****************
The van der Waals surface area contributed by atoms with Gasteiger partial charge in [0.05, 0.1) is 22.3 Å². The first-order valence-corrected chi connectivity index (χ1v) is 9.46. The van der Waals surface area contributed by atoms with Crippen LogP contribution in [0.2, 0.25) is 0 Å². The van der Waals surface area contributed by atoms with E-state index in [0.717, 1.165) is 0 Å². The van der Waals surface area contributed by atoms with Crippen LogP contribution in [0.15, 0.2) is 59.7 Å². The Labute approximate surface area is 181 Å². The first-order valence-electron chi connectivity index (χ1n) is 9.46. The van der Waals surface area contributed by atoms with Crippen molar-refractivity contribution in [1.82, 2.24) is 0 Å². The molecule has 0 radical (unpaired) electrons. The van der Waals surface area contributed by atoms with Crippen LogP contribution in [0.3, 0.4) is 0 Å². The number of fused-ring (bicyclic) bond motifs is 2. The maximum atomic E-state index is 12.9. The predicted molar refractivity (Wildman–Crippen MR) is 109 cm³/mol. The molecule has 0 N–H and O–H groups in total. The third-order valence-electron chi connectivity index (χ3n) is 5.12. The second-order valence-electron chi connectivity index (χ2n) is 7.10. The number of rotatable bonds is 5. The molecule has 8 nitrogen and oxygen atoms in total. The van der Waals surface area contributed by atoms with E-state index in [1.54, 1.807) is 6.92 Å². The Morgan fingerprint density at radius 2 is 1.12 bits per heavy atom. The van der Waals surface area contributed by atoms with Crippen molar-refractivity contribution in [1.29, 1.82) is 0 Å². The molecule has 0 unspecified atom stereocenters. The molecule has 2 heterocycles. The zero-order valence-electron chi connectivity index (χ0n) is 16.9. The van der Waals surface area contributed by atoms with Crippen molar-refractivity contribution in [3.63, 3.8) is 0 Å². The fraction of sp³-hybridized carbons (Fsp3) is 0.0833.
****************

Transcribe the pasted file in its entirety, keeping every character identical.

The van der Waals surface area contributed by atoms with Gasteiger partial charge in [0.05, 0.1) is 22.3 Å². The first-order valence-corrected chi connectivity index (χ1v) is 9.46. The van der Waals surface area contributed by atoms with Crippen LogP contribution in [0.2, 0.25) is 0 Å². The van der Waals surface area contributed by atoms with E-state index in [0.717, 1.165) is 0 Å². The van der Waals surface area contributed by atoms with Crippen LogP contribution in [0.15, 0.2) is 59.7 Å². The Labute approximate surface area is 181 Å². The first-order valence-electron chi connectivity index (χ1n) is 9.46. The van der Waals surface area contributed by atoms with Crippen molar-refractivity contribution in [1.82, 2.24) is 0 Å². The molecule has 0 radical (unpaired) electrons. The van der Waals surface area contributed by atoms with Crippen LogP contribution in [0.3, 0.4) is 0 Å². The number of fused-ring (bicyclic) bond motifs is 2. The maximum atomic E-state index is 12.9. The predicted molar refractivity (Wildman–Crippen MR) is 109 cm³/mol. The molecule has 0 N–H and O–H groups in total. The third-order valence-electron chi connectivity index (χ3n) is 5.12. The second-order valence-electron chi connectivity index (χ2n) is 7.10. The number of rotatable bonds is 5. The molecule has 8 nitrogen and oxygen atoms in total. The van der Waals surface area contributed by atoms with E-state index in [1.54, 1.807) is 6.92 Å². The Morgan fingerprint density at radius 2 is 1.12 bits per heavy atom. The van der Waals surface area contributed by atoms with Crippen molar-refractivity contribution in [1.29, 1.82) is 0 Å². The molecule has 0 unspecified atom stereocenters. The molecule has 2 heterocycles. The zero-order valence-electron chi connectivity index (χ0n) is 16.9. The van der Waals surface area contributed by atoms with Crippen molar-refractivity contribution in [3.63, 3.8) is 0 Å². The fraction of sp³-hybridized carbons (Fsp3) is 0.0833.